Phellinus linteus Mushroom Used in Korea as Cancer Therapy Adjunct

Out of Korea comes a new and increasingly popular medicinal mushroom known as Phellinus linteus. It does have a rarely used English common name, Black Hoof Fungus. But you are more likely to hear it referred to by its Japanese name as Mesima.

Common to southern United States and Southeast Asia, Phellinus linteus is a polypore on hardwood trees such as poplar, oak and mulberry. [1]

Most medicinal mushroom species used today in America came to us via China or Japan. Phellinus linteus is a break from this trend, as it first became popular in Korea where it’s commonly used to complement traditional cancer treatment.

From there, the fame of Phellinus linteus has spread across the globe. Doctors all over the world now use it as an immune enhancer [2-11], particularly to prevent cancer metastasis. [5,10,12-17] In addition to Korea, Phellinus linteus is today also increasingly popular in the U.S., Japan, and the Middle East from Turkey to Israel.

Perhaps it all got started when one of the first Korean studies on Phellinus linteus in 1996 reported that it exhibited a wider range of immunostimulation and antitumor activity than polysaccharides isolated from other medicinal mushroom species. [4]

Years later, American world-renown mycologist Paul Stamets helped deepen our understanding of Phellinus linteus when he published a comparative analysis with the most common medicinal mushroom species: Agaricus blazei, Lion’s Mane, Chaga, Reishi, Maitake and Cordyceps. [18]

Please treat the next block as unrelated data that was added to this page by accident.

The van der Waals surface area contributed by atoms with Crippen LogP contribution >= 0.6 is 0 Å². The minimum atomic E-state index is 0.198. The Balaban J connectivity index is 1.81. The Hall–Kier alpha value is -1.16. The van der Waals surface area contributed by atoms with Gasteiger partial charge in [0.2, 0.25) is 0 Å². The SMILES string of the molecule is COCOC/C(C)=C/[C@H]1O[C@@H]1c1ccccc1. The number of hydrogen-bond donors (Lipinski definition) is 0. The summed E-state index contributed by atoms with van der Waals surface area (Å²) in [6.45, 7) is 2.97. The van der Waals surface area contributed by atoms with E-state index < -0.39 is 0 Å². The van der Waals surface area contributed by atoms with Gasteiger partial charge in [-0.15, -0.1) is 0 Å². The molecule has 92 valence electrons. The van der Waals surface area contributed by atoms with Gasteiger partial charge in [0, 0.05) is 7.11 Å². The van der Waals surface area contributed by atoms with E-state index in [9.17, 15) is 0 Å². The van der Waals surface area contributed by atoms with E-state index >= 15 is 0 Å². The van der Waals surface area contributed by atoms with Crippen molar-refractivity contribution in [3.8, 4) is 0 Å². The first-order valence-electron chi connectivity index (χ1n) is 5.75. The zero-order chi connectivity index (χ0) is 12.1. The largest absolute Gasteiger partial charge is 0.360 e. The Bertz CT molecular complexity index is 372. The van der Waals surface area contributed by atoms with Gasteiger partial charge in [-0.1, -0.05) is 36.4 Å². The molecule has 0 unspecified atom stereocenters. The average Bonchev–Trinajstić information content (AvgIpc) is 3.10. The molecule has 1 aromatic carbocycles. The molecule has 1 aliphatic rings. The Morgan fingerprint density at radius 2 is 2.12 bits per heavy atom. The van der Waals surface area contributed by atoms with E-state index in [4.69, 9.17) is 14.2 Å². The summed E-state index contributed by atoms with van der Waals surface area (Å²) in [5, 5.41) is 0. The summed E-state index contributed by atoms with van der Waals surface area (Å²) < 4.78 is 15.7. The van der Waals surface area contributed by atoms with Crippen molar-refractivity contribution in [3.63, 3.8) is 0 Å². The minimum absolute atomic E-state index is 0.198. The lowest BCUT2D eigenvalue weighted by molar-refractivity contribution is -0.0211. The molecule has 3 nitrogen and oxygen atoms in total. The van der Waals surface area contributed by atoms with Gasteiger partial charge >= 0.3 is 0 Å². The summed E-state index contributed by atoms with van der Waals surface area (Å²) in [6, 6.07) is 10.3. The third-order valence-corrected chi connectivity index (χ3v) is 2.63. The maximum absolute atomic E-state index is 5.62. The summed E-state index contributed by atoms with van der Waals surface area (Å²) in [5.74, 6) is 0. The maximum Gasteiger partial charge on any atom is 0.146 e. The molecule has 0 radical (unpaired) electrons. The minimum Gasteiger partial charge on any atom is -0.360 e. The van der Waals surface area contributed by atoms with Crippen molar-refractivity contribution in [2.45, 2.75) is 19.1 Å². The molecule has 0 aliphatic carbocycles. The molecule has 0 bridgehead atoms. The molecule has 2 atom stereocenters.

Phellinus linteus had a stronger effect than any of them on the part of the immune system known as macrophages. The activity of this type of white blood cell increased by 5,700% when Phellinus linteus extract was administered in an amount equivalent to 3,750 mg for an average size adult (165 lbs). [18]

Macrophages as part of the human immune system can be a two-edged sword. They may devour cancer cells, but can also stimulate cancer growth. The published research on Phellinus linteus indicates that it activates the cancer-fighting properties of macrophages, not the cancer-stimulating properties. [8,14,19,20]

Additional reports have been published on cases of “spontaneously” regressed cancers, where the patients reported having used Phellinus linteus by their own choice:

1. A Japanese article from 2004 reported a “dramatic remission of hormone refractory prostate cancer achieved with extract of the mushroom, Phellinus linteus.” [15]

2. A Korean journal published a paper in 2005 which reported on a “spontaneous regression of a large hepatocellular carcinoma with skull metastasis.” The 65-year-old patient had “ingested mushroom called Phellinus linteus for one and a half years.” [17]

3. And then one year later, in 2006, another Japanese article was published on “a case of spontaneous regression of hepatocellular carcinoma with multiple lung metastases.” The 79-year-old patient had been taking an extract of Phellinus linteus Mycelium for a month. When examined by his doctor 6 months later, his tumors had disappeared. [16]

This article is for informational purposes only. It is not intended to diagnose, treat, cure or prevent any disease. The mushroom Phellinus linteus has not been approved by the FDA for medicinal use. Always consult a licensed medical practitioner before using any herb or mushroom medicinally.

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